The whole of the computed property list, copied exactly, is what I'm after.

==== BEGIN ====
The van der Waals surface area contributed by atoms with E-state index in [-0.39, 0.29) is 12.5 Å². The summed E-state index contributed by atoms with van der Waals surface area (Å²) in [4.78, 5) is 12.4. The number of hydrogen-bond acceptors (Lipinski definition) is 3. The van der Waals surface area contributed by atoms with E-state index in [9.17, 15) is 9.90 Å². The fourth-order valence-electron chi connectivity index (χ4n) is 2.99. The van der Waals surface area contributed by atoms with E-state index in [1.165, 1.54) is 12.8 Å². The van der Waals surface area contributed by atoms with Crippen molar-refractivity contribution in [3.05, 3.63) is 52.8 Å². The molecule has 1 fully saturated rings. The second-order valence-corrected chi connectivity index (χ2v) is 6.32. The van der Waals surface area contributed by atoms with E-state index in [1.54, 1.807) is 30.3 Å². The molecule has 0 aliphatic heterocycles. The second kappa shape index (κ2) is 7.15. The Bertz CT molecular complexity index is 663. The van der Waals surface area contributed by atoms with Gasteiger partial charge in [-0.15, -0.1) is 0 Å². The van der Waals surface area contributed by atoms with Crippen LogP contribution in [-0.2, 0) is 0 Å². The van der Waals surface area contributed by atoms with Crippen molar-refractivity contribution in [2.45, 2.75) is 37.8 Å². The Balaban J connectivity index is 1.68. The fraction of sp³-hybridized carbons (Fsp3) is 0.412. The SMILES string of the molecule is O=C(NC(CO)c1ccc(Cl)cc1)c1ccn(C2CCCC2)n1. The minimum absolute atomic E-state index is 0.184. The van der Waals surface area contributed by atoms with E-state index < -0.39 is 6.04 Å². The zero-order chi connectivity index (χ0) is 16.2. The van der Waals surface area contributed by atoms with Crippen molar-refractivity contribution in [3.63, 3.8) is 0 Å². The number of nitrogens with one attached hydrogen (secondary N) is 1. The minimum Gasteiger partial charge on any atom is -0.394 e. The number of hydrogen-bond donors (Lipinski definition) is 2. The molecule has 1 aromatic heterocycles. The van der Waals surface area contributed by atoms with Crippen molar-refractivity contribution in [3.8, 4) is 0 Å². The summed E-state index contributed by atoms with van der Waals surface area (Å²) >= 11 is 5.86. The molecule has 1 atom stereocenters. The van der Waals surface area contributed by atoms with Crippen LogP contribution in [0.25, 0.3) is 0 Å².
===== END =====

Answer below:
The van der Waals surface area contributed by atoms with E-state index in [-0.39, 0.29) is 12.5 Å². The summed E-state index contributed by atoms with van der Waals surface area (Å²) in [4.78, 5) is 12.4. The number of hydrogen-bond acceptors (Lipinski definition) is 3. The van der Waals surface area contributed by atoms with E-state index in [9.17, 15) is 9.90 Å². The fourth-order valence-electron chi connectivity index (χ4n) is 2.99. The van der Waals surface area contributed by atoms with E-state index in [1.165, 1.54) is 12.8 Å². The van der Waals surface area contributed by atoms with Crippen molar-refractivity contribution in [3.05, 3.63) is 52.8 Å². The molecule has 1 fully saturated rings. The second-order valence-corrected chi connectivity index (χ2v) is 6.32. The van der Waals surface area contributed by atoms with E-state index in [1.54, 1.807) is 30.3 Å². The molecule has 0 aliphatic heterocycles. The second kappa shape index (κ2) is 7.15. The Bertz CT molecular complexity index is 663. The van der Waals surface area contributed by atoms with Gasteiger partial charge in [-0.15, -0.1) is 0 Å². The van der Waals surface area contributed by atoms with Crippen LogP contribution in [-0.2, 0) is 0 Å². The van der Waals surface area contributed by atoms with Crippen molar-refractivity contribution in [2.45, 2.75) is 37.8 Å². The Balaban J connectivity index is 1.68. The fraction of sp³-hybridized carbons (Fsp3) is 0.412. The SMILES string of the molecule is O=C(NC(CO)c1ccc(Cl)cc1)c1ccn(C2CCCC2)n1. The minimum absolute atomic E-state index is 0.184. The van der Waals surface area contributed by atoms with E-state index < -0.39 is 6.04 Å². The zero-order chi connectivity index (χ0) is 16.2. The van der Waals surface area contributed by atoms with Crippen molar-refractivity contribution in [3.63, 3.8) is 0 Å². The number of nitrogens with one attached hydrogen (secondary N) is 1. The minimum Gasteiger partial charge on any atom is -0.394 e. The number of hydrogen-bond donors (Lipinski definition) is 2. The molecule has 1 aromatic heterocycles. The van der Waals surface area contributed by atoms with Crippen molar-refractivity contribution in [3.8, 4) is 0 Å². The summed E-state index contributed by atoms with van der Waals surface area (Å²) >= 11 is 5.86. The molecule has 1 atom stereocenters. The van der Waals surface area contributed by atoms with Crippen LogP contribution in [0.25, 0.3) is 0 Å².